Sadly, Dewey is wrong. Pursuant to the Illinois rules, Steve may assert his counterclaims against First Bank, but not against Larry. Why? Larry is an agent of First Bank, after all. Shouldn't Larry be held to task for his actions? Yes, and the Illinois Rules of Civil Procedure would allow Steve to bring a separate action against Larry. However, a counterclaim against Larry would likely be barred pursuant to the rule set forth in Johnson v. Moon. Since Larry is not a party to the foreclosure case, any counterclaims brought against Larry as part of that case must arise from the same transaction or series of transactions as the foreclosure action. At best, Larry's potentially tortious behavior is related to the auto finance transaction, not to the purchase of Greenacre and Steve's subsequent default. It could be argued that the two purchases and related financing are part of the same series of transactions, but this argument would likely fail given the temporal distance between both transactions.
In general, the rules regarding counterclaims in Illinois are straight-forward. Any claim may be brought via a counterclaim, and may include any parties that are part of the original action. In a case with two plaintiffs and three defendants, any combination of those parties may file counterclaims against each other, regardless of subject matter. To bring in additional parties, those claims must be part of the same transaction, or series of transactions, as the original claim. Where the rules are unclear is what happens when one defendant files a counterclaim against another defendant, or when one plaintiff files a counterclaim against another plaintiff. Normally, this would be a non-issue. The various claims would be disposed of as to their respective parties without much issue. Where an issue may arise is when a potentially necessary party is not made a part of the counterclaim.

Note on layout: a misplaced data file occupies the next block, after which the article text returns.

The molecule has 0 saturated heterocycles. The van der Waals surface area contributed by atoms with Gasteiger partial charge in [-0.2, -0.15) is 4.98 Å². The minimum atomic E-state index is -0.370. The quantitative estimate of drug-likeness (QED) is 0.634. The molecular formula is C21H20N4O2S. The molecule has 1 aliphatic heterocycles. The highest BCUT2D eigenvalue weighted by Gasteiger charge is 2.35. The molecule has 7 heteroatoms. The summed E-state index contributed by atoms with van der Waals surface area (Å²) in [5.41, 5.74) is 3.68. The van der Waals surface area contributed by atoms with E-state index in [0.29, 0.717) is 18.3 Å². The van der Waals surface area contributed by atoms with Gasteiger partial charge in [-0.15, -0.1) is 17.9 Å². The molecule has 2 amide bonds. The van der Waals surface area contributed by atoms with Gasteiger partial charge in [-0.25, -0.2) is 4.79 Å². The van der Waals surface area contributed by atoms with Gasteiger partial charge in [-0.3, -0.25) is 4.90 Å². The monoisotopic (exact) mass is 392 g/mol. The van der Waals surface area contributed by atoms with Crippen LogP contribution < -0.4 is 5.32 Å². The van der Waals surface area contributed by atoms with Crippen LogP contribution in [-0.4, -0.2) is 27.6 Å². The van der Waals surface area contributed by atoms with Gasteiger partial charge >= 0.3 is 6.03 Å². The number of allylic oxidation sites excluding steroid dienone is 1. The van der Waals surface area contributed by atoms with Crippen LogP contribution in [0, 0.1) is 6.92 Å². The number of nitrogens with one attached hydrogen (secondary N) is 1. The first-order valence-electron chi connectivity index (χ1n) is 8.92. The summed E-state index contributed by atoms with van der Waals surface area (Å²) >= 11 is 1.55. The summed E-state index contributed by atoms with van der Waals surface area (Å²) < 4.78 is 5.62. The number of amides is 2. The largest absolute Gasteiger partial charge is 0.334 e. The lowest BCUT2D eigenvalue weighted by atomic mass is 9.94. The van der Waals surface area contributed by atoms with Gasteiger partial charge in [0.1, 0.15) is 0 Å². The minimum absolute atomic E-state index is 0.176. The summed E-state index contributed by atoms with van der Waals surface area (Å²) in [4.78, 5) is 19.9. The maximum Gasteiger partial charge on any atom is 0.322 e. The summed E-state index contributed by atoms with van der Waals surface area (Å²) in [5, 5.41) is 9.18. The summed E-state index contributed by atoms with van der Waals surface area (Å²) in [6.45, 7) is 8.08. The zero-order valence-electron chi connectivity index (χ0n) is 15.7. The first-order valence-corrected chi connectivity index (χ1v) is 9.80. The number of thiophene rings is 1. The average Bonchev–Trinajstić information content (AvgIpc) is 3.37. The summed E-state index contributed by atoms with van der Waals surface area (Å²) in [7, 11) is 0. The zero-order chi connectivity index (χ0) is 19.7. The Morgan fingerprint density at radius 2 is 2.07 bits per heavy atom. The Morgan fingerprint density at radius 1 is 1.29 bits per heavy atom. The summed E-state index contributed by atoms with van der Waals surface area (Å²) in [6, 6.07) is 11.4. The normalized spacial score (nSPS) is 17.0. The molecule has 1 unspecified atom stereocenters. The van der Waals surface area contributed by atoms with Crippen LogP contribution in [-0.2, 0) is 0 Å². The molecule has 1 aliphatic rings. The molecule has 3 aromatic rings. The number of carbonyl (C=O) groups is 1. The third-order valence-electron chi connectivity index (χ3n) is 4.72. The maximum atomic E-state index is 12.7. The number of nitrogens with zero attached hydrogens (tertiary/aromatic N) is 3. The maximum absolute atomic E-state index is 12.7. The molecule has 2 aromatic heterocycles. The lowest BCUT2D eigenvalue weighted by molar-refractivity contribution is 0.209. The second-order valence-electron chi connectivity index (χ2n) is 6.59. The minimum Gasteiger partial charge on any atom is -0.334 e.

Imagine the following scenario: Rick Rube gives $250,000 to Glenn Buck and Paul Ronne as an investment in their sure-fire, always-increases-in-value, never-fails gold investment program. Glenn and Paul are actually grifters from Nebraska whose last scam was the sale of musical instruments to schoolchildren in River City. Once they secure Rick's money and that of several others, they begin packing their bags for a permanent vacation in the Cayman Islands. Unbeknownst to Glenn, Paul has already taken the majority of the money out of the bank account associated with their gold scam as his name is the only name on the account. Only $50,000 remains in the account after Paul's withdrawal. Before their departure date, both Glenn and Paul are served with a summons. Rick has wised up and filed a lawsuit against both men alleging fraud. As part of the lawsuit, Rick has frozen the gold scam's bank account. Glenn and Paul agree to remain in the country and resolve the lawsuit. Paul then flees to the Caymans with his nest egg in tow. Glenn, frustrated that he was left holding the bag, files a counterclaim against Paul alleging that Paul borrowed $150,000 from Glenn and failed to repay the money. He further alleges that the frozen account to which Rick requests access contains some or all of the money lent to Paul.
In the above scenario, all of the claims are permissible. Rick's fraud claim against Glenn and Paul is fine, as is Glenn's claim against Paul. Every party involved in each claim is part of the original suit, so there is no concern as to whether the facts of each claim arise from the same transaction. However, Glenn asserts an interest in the same funds in which Rick asserts an interest. Rick wishes to prevent Glenn from asserting an interest in the gold scam account. Rick is hoping to obtain a default judgment against Paul, and gain access to the remaining funds in the account. However, Rick is not a party to the Glenn vs. Paul counterclaim. How can Rick intervene in the counterclaim? For that answer, we turn to the Illinois Rules of Civil Procedure and the section regarding intervention.